I’m going to diverge a bit from my usual talk of bits and bytes to pay tribute to another one of my favorites: role playing games. 28 years ago, my mother purchased the red box D&D basic set for me. It was pure magic. I was always a fan of fantasy writing, but this was actually about being a part of the fantasy rather than a casual spectator. I didn’t actually start playing until a year or so later when we moved to Heidelberg, Germany. My tight circle of friends were all gamers. Those were the days of the original first edition of Advanced Dungeons and Dragons. We would play every weekend, checking every month for the latest edition of Dragon magazine at the Stars and Stripes bookstore on post so we could try something new.
I continued to play throughout my own military career, expanding out into many other games. I usually ended up being the ring leader / gamemaster and had the pleasure of running campaigns for AD&D, Shadowrun, Top Secret, Champions, Call of Cthulhu, Vampire: The Masquerade and various one-offs just for fun. I quit regular play over a decade ago after leaving the military, but I still collect the books.
Tabletop gaming is a bit of an enigma nowadays. In the era of World of Warcraft, everyone is too busy on their computers to actually sit down at the same table together to experience face to face gaming. And it is a loss. There are whole generations who will not know the joy of exploring Expedition to Barrier Peaks or the Keep on the Borderlands. Then there is the palpable terror of taking a group through Missing Blood or The Haunted House for the first time. These were the experiences of my youth that I think every imaginative kid should have have the chance to know and enjoy.
It is sad because in the age of instant gratification on the web, people miss out on actually using their imagination in a social setting. WoW is about the destination, killing monsters to get better gear; RPGs are about the journey — the roads travelled together by friends exploring the depths of their imagination.
The state of gaming is sad today compared to the heydays, but it is still going strong for some. I finally attended a GenCon last year and was awed with the quantity and quality of gaming experiences. I’ve resolved to go every year I can now and plan to take my daughter when she is big enough. Since the collapse of the big names (TSR, FASA, White Wolf), the gaming scene has changed a lot. But there are still some nuggets of awesomeness out there:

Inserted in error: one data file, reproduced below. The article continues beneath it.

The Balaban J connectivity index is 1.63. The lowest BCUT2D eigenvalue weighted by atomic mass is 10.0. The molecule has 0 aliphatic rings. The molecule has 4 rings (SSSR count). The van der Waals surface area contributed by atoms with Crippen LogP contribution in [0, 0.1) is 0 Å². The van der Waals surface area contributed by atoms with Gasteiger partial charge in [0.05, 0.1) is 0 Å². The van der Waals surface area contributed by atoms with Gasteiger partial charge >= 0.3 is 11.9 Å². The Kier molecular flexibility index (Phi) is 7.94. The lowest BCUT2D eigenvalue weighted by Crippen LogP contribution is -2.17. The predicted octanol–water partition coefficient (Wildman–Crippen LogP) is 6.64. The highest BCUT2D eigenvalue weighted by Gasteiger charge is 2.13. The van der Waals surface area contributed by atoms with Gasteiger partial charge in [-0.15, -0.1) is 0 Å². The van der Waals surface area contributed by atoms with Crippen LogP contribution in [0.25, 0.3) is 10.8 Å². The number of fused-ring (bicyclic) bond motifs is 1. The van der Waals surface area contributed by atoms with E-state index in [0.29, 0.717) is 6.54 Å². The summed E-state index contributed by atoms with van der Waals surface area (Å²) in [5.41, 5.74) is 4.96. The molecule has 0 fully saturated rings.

Pathfinder – Paizo is now carrying the reigns to the heart of D&D in their own RPG inspired by D&D 3.5. Their books and modules are extremely well written and bring back the excitement of what RPGs are supposed to be about. Where the current 4th edition of D&D feels like a computer game, Pathfinder is role playing gaming at it’s finest.
Delta Green – Pagan Publishing took the Call of Cthulhu mythos and gave it an X-Files spin. I’m a big fan of H.P. Lovecraft, and Delta Green puts a modern conspiracy theory flavor on top of it. There are a couple books of Delta Green fiction which are must-reads, and the gaming books themselves are fascinating.
Goodman Games – These guys write some of the best modules out there for D&D. They actually care about the story telling. I ran in two of their games at GenCon last year and they were a really good time.
Kobold Quarterly – This magazine reminds me of what Dragon magazine used to be like in the early days. Awesome content and a thrill to read. Every gamer should subscribe.
The Oldies – One of my favorite settings is still a combination of first edition AD&D along with some spice from the Arduin Grimoire series. You can easily find all the classics at good prices at any of the used game vendors like Noble Knight, and it will be a more satisfying gaming experience than a lot of the new crap out there.
Unfortunately, for every bright spot, there is a trail of failure — and that trail is littered with the former glory of the big names:
D&D 4th Edition – In an attempt to reboot the game, Hasbro/WOTC has created a tabletop version of World of Warcraft. While fun the first few times, it quickly loses it’s luster and doesn’t have the feel of anything I would want to run a campaign in. And it still has the wallet-sucking book-a-month bloat problem.
Shadowrun – This IP has passed through many hands. From FASA to Whiz Kids to Catalyst Labs, it has lost something along each hop. At the beginning, I was enthralled with the setting and possibilities. It was truly brilliant. But the rules are fundamentally over complicated and imbalanced, and it gets old having every adventure end in a double cross.
Champions – This was the original dream game for min-maxers. Even the early guides took a tongue-in-cheek approach to it. But the early game was concise and had a really fun combat system. The latest versions of Champions / Hero Systems are now encyclopedia-sized monstrosities of rules. I play to have fun, not to study.
White Wolf – The first version of Vampire: The Masquerade was pure brilliance. I actually had a campaign I ran for about a year set in my home town of Olympia, Washington. It was fresh and fun. Then the book bloat hit. Now I’m afraid to even look at the White Wolf bookshelf. And White Wolf literally held a contest at GenCon having people compete to see who could hold up their latest two-inch thick sourcebook the longest.
So I’ve resolved this year to try and be a more active gamer. I’ve already registered for GenCon this year, and look forward to meeting new friends and discovering new games. And anyone out there who was also a gamer should take a look at the current crop of winners and support them.